We steamroll into week 5 of the C.P.A. with the momentum from week 4 and the great discussions we had about ICAC and other child crimes with Sgt. Albright. That sat the bar pretty high for the evening. Luckily, the C.P.A. lived up to the expectations. How? It was narcotics week! They passed around copious amounts of mind altering and potentially hazardous drugs for all of us!
Ok. We could only look at the drugs. But that didn’t dampen the spirit any. I mean, how many among us can say they have held a bag full of crystal meth worth $60,000? Or bags full of cocaine? A pound of really old weed? Well, the members of the third class of the C.P.A. can say they have done that.
At this point, it was announced they had provided brownies for the group. It was understood that there was absolutely NO connection of their being brownies made available on a week the narcotics unit was in the training room. Even still, I shied away from the brownies. They however looked as delicious as they could possibly be. I was told they were indeed that delicious.
Captain Grassino introduced us to the Narcotics unit as they are under his command. He cautioned us against photography and limited me to photography that would not include the officers. This, of course is for their own safety. They risk their lives going undercover and working vice for the Enid Police Department. Should I accidentally take a picture of Sgt. Bob Anderson who lives at 742 Evergreen Terrace, that would be horrible and completely irresponsible of me. Bob’s a good guy.
Grassino explained that the narcotics unit was one of his passions as a police officer. He has spent many years of his service in the narcotics unit. “It takes a special person to work narcotics….we see the seedy side of society,” he said. He made sure to point out that narcotics doesn’t limit itself to one section or class of society. “We’ve arrest lawyers, doctors, it can be east side or west side…”Grassino said. Drugs, it seems, knows no boundaries.
“Enid is not immune to any drug. If it’s in Tulsa, Oklahoma City, Wichita, it’s probably here too,” he said. “Remember, Highway 412 is a major drug pipeline running things from out west to the east.”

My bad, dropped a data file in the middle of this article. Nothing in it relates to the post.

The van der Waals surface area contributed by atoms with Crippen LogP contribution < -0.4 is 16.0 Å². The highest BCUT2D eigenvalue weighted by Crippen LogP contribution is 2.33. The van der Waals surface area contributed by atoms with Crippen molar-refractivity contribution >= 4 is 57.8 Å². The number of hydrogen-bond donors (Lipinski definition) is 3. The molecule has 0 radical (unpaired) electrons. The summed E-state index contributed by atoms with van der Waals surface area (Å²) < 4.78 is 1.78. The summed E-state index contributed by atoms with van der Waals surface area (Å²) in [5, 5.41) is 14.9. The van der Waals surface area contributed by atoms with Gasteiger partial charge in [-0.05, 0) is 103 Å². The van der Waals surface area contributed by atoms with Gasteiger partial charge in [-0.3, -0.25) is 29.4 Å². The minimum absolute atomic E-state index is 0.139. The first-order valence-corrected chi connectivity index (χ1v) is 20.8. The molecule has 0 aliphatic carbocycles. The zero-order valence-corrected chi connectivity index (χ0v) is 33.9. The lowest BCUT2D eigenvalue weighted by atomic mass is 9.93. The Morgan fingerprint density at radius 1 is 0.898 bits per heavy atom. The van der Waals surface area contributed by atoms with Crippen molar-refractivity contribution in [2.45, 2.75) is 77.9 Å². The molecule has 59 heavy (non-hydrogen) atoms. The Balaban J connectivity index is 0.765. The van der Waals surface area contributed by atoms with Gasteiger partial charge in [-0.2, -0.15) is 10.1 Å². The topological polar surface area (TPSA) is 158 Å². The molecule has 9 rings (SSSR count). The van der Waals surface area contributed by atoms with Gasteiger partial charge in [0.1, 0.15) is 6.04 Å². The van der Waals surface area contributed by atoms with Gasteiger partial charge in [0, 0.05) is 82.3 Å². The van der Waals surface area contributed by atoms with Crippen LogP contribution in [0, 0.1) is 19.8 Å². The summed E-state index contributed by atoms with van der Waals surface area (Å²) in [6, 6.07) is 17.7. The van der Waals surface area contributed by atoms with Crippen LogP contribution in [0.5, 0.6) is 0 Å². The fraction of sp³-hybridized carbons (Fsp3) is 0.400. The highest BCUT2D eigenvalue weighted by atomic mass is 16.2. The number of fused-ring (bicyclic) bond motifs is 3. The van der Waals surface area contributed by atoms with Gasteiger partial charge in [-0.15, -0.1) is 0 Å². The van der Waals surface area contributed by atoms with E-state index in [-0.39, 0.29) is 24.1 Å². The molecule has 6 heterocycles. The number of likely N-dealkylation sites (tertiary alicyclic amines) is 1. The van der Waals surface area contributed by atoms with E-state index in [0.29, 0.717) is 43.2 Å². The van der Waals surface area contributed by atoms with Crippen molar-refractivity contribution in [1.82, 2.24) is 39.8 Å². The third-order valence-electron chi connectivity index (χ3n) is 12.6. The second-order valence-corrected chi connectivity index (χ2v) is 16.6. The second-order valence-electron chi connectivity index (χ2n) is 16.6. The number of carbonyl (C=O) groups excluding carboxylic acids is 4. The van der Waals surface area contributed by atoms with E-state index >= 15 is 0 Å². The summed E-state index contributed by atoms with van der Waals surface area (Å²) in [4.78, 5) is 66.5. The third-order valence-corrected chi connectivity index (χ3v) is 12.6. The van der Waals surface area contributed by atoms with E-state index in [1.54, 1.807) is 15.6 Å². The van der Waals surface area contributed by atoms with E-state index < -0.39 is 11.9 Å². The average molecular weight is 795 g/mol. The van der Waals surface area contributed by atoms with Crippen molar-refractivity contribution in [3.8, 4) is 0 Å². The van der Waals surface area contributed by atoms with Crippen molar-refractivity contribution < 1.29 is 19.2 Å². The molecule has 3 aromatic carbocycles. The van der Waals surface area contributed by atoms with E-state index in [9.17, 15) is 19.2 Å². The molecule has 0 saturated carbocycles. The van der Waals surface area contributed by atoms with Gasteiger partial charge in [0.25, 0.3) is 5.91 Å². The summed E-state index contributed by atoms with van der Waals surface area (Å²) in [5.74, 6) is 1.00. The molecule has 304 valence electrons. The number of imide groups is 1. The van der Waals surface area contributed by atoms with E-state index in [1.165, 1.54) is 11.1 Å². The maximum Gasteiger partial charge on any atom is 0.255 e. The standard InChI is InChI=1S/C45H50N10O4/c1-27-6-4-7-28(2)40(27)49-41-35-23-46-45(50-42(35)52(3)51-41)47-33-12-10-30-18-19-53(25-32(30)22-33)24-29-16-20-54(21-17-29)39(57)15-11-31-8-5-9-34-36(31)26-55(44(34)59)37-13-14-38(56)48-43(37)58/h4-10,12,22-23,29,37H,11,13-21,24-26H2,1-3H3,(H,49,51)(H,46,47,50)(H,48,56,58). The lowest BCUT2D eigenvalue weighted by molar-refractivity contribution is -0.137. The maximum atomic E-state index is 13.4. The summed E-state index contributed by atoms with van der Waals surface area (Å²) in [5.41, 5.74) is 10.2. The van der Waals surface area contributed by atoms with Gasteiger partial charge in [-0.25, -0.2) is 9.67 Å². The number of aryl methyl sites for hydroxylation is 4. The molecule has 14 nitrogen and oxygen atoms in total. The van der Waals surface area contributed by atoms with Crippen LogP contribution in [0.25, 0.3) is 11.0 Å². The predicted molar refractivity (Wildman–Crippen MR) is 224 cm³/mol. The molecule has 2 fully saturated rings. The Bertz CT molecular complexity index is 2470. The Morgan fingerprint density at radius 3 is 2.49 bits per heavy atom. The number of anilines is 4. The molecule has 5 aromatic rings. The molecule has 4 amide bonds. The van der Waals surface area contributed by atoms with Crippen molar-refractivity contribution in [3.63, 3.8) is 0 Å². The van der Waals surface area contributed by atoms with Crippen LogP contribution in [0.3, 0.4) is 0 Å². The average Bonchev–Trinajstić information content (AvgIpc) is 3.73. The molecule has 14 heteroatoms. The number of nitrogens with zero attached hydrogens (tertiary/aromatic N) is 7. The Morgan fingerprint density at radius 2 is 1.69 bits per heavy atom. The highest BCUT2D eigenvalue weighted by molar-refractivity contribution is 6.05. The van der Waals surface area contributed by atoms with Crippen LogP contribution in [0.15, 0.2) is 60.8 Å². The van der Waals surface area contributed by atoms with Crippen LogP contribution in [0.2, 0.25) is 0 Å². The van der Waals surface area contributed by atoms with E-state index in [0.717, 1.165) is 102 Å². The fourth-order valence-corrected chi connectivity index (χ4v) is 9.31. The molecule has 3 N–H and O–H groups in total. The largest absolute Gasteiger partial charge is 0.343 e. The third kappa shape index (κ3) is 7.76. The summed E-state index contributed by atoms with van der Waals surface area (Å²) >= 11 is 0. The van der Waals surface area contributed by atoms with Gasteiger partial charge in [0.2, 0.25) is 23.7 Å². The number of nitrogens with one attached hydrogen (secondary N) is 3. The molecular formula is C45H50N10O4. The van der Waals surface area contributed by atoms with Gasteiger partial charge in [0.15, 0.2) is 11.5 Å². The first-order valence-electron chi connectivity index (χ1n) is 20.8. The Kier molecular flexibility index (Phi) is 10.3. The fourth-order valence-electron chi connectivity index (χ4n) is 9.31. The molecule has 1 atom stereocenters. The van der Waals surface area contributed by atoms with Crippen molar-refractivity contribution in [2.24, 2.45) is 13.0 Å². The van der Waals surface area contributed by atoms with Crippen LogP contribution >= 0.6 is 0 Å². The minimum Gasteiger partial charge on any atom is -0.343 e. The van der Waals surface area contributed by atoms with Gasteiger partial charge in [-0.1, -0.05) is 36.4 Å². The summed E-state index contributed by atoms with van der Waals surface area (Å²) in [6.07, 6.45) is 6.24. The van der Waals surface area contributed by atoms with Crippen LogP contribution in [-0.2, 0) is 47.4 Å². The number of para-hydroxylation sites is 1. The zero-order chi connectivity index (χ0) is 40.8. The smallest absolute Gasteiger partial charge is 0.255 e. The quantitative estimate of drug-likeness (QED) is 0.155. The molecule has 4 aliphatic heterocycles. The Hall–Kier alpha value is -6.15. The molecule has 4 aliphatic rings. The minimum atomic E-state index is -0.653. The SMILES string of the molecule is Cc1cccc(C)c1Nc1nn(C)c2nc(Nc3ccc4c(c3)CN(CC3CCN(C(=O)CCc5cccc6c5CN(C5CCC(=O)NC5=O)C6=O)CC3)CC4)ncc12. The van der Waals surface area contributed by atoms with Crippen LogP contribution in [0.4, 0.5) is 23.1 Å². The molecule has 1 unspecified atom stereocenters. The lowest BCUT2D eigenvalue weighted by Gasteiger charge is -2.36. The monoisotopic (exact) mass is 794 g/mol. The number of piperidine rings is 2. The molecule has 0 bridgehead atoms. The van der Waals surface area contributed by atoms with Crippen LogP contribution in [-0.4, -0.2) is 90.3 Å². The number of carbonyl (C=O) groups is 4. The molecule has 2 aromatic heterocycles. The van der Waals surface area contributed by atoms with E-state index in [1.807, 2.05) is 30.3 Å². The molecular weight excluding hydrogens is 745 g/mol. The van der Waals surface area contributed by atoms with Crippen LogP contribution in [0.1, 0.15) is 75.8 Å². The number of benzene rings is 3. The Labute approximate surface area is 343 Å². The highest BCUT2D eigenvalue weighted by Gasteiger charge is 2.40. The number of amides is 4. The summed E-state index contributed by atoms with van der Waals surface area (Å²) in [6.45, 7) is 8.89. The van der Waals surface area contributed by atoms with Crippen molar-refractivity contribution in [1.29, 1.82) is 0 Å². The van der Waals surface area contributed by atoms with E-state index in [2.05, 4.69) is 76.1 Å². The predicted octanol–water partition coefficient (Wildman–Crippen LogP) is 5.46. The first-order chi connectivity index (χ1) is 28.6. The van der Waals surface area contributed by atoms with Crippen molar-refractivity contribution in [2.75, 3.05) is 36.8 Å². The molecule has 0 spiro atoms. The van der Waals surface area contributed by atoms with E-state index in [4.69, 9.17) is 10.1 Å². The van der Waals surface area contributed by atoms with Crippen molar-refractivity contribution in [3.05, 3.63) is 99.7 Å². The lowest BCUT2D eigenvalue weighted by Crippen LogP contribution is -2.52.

HISTORY OF THE NARCOTICS UNIT
In 1985, an Oklahoma Bureau of Narcotics officer named Bill Stewart, who worked out of Enid, was undercover and was killed in the line of duty. At that point, Sgt. Wilcox of the Enid Police Department felt that there was a real need for the department to have it’s own dedicated unit devoted to nothing but narcotics. The narcotics unit started in 1985. In 1988, the department noticed a big influx of crack cocaine coming into Enid. To help keep up with that, a young officer named Brian O’Rourke (now Chief of Police) was assigned to the narcotics unit. This gave the department two full time detectives. They were housed out of the Oklahoma Bureau of Narcotics, not at the station. They used all OBN equipment and assisted them. Flash forward to 2012, and the Enid P.D. Narcotics unit is allotted 5 full time narcotics detectives and the Oklahoma Bureau of Narcotics is housed with the Enid P.D. A complete reversal of 1988.
DRUGS (click the pictures to make them bigger and begin the slideshow):
There is so much more to this night. The guys from the narcotics unit tell you so many stories and answer so many questions that there simply isn’t enough space in this article to share it all. What I can tell you is that it is truly an interesting evening. You learn a lot about drugs, myths about drugs, and which drugs are prevalent now or on the upswing.
I’ll close this week, with a humorous video that was shown.